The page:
Once you find a new owner for that pack, you can chop 4 to 5 pounds off your load. The rest of the stuff is generic enough to find used or on sale, use household items, etc. It looks to me like you're well on your way.

Jeff Black
(thehikingdude) - F
Re: My gear on 05/03/2006 17:20:28 MDT Print View

Check out the REI 45UL. I've just recently gone from a Osprey Aether 75 (holding on to it though) to the 45UL and am very pleased with it's performance. The best part was getting it for $29.95. Retail is $99.95. They will be having it on sale very soon - check it out.

-jeff

Dale Wambaugh
(dwambaugh) - MLife

Locale: Pacific Northwest
Re: Re: My gear on 05/03/2006 17:38:08 MDT Print View

{{{{{{green with envy}}}}}}}

Score! Just a little on the small side for a synthetic sleeping bag without mashing it pretty bad, but for $30, I could [shove, push] get it all in there {squeeeeeeeeze].

My GoLite Trek is 66 liters with the collar and it's just right for me with a synthetic bag. My 3lb/20F bag fits well in a 13 liter dry sack and clothes come close to equal that. With essentials, food, cook kit and water bladder, the space all goes quick. If you're going in bear country, a little more room for a can is a very good thing. I need more in the winter too.

Edited by dwambaugh on 05/03/2006 17:39:33 MDT.

Robert Ebel
(poop) - F

Locale: Earth Orbit
Re: Re: Re: My gear on 05/07/2006 15:04:02 MDT Print View

Dear JH: There are a number of very reasonable responses here to your question. You will find there is a group that feels compeled to go lighter and lighter and lighter whether they need to or not and that is their sport and then there is a group like you that likes a more comfortable pack and does not include that in the list that has to be lighter and lighter. With a more comfortable pack I think you can more effectively explore the range. You may indeed find that it's OK to carry a little more gear and that you will not suffer for it. From what I have seen, there are people that sacrifice comfort just to get their numbers down. Unlike you they do not find a balance of going light and still keep the pack comfortable and able to carry the load. That's great if all that matters is the numbers you publish on sites like these, but to me there are other subjective factors like enjoying the load you carry all day. Many of the numbers people are striving for are completely arbitrary. So far no scale has been invented to objectively measure that like the scales to measure weight, and no matter how hard sites like this try to measure comfort for the masses, and mix it with their propaganda, it is left to the individual in the end to make the intelligent choice for themselves. Anyone that betrays their own true personal feelings about this is a fool or a salesperson. We see examples all the time here about this and that pack being comfy up to 30 lbs but going to 35 it's not. Well, it's probably not that great at 25. Words, words, words, and more words. Experience is all that gets you there tempered with some advice. I'm glad there are reasonable people like you still out there.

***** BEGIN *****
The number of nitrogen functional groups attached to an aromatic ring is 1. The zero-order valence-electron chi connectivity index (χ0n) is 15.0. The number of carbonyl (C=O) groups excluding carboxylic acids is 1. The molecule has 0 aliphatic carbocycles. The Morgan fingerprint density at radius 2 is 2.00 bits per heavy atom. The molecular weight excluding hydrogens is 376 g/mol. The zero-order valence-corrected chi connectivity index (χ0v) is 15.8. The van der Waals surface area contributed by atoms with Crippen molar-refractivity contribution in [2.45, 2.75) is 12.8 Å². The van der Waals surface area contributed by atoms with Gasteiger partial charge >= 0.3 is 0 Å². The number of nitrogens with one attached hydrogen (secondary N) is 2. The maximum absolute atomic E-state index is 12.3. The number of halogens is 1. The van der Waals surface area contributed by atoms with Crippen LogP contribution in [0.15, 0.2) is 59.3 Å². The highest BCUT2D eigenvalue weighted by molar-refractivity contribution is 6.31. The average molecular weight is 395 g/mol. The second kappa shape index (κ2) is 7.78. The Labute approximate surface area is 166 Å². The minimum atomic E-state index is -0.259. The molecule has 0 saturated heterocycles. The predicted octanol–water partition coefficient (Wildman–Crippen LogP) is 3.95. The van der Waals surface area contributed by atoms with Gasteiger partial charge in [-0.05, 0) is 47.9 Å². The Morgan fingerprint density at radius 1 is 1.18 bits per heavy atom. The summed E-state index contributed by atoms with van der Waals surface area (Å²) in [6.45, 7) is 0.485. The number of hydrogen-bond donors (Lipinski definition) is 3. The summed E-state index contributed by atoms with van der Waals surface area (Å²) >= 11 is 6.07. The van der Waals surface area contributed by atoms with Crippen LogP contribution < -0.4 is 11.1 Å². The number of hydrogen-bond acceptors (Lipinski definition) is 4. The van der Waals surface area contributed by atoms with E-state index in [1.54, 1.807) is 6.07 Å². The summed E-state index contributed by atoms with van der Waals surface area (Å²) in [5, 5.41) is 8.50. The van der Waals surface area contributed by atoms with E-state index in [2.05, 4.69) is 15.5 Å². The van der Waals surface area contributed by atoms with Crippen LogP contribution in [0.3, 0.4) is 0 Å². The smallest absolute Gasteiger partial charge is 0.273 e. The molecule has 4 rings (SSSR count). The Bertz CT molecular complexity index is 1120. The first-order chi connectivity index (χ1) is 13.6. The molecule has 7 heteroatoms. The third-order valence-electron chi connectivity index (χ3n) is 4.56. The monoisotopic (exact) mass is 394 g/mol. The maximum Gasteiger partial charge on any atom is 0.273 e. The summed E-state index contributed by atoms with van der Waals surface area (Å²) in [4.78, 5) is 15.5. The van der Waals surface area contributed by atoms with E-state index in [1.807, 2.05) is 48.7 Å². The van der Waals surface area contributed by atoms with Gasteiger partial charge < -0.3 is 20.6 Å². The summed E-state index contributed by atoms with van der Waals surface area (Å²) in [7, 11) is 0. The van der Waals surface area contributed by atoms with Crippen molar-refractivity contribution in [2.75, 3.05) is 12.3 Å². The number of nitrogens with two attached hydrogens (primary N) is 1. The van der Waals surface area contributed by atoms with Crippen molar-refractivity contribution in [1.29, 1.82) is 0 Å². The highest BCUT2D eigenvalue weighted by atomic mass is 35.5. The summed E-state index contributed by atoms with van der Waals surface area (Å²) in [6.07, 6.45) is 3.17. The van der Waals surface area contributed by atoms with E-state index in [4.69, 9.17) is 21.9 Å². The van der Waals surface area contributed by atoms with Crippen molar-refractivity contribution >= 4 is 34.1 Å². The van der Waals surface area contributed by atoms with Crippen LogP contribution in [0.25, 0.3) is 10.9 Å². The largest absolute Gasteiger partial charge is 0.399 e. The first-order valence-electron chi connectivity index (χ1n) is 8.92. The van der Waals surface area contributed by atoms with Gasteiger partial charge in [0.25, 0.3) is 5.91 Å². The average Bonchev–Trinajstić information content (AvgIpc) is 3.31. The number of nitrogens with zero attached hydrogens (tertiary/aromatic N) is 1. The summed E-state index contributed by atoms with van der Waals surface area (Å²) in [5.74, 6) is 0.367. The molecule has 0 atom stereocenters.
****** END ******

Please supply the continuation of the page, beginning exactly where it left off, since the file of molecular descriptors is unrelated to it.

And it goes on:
Edited by poop on 05/07/2006 15:05:39 MDT.

Peter McDonough
(crazypete) - F

Locale: Above the Divided Line
Re: Re: Re: Re: My gear on 05/07/2006 15:14:16 MDT Print View

Yesssss.....but I carry under 3 pounds and you don't.....



Muahahahahahahahahahahahaha!!!!!

Dale Wambaugh
(dwambaugh) - MLife

Locale: Pacific Northwest
Re: My gear on 05/07/2006 15:49:07 MDT Print View

Hehehe--- darn right I don't. And I'm warm, dry, have hot food, coffee, a decent first aid kit, and I sleep comfortably.

Yawwwwwwwwwwn. Save the suffering for the masochists-- I'm gonna have a good time on my days off :)

Antonio Abad
(tonyabad) - F
Re: Re: My gear on 05/07/2006 15:54:11 MDT Print View

"Yawwwwwwwwwwn. Save the suffering for the masochists-- I'm gonna have a good time on my days off"

Exactly! That's why I'm carrying a "heavy" self-inflating pad these days. Some stuff I can do without (e.g. spare clothing and a mummy bag). Some I need (e.g. sleeping pad and washbin). A good night's sleep is one of those things I need.

mark henley
(flash582) - F
Re: Tell me about Backpacks on 05/25/2006 12:16:27 MDT Print View

And don't be fooled into believing that one pack will serve all your needs.

I have a Nimbus Latitude for 4000 cu in loads (cold weather, lots of water for desert travel, carrying family gear as well as my own), a modified 3000 cu in G pack (size large trimmed down to 38 oz), a 2500 cu in Ray-way kit pack (reduced the extension collar down to 8 to 10 inches), and a homemade 2000 cu in G6 clone made from SilNylon. My typical wet pack weights are: in The Nimbus 40 lbs, in the G 20-30lbs (depending on water), in the Ray Way 15 to 20 lb solo trips, and in the G6 Clone less than 15lbs.

I picked up the Nimbus on sale for $120 and the '04 G pack on closeout for $75. The other two I made, $50 for the Ray Way and about $20 in materials for the G6 clone.

I started with a REI Morningstar 75 some years ago, donwsized to a Gust, and finally sold both of those, picked up the G, made the Ray Way and the G6 clone, then bought the Nimbus Latitude.

If I were just starting out all over again, I'd start with the Nimbus Latitude or the Nimbus Ozone, then look at a lighter weight pack once I got the rest of my gear lighter ... but don't get rid of the Big Pack .. You'll need it.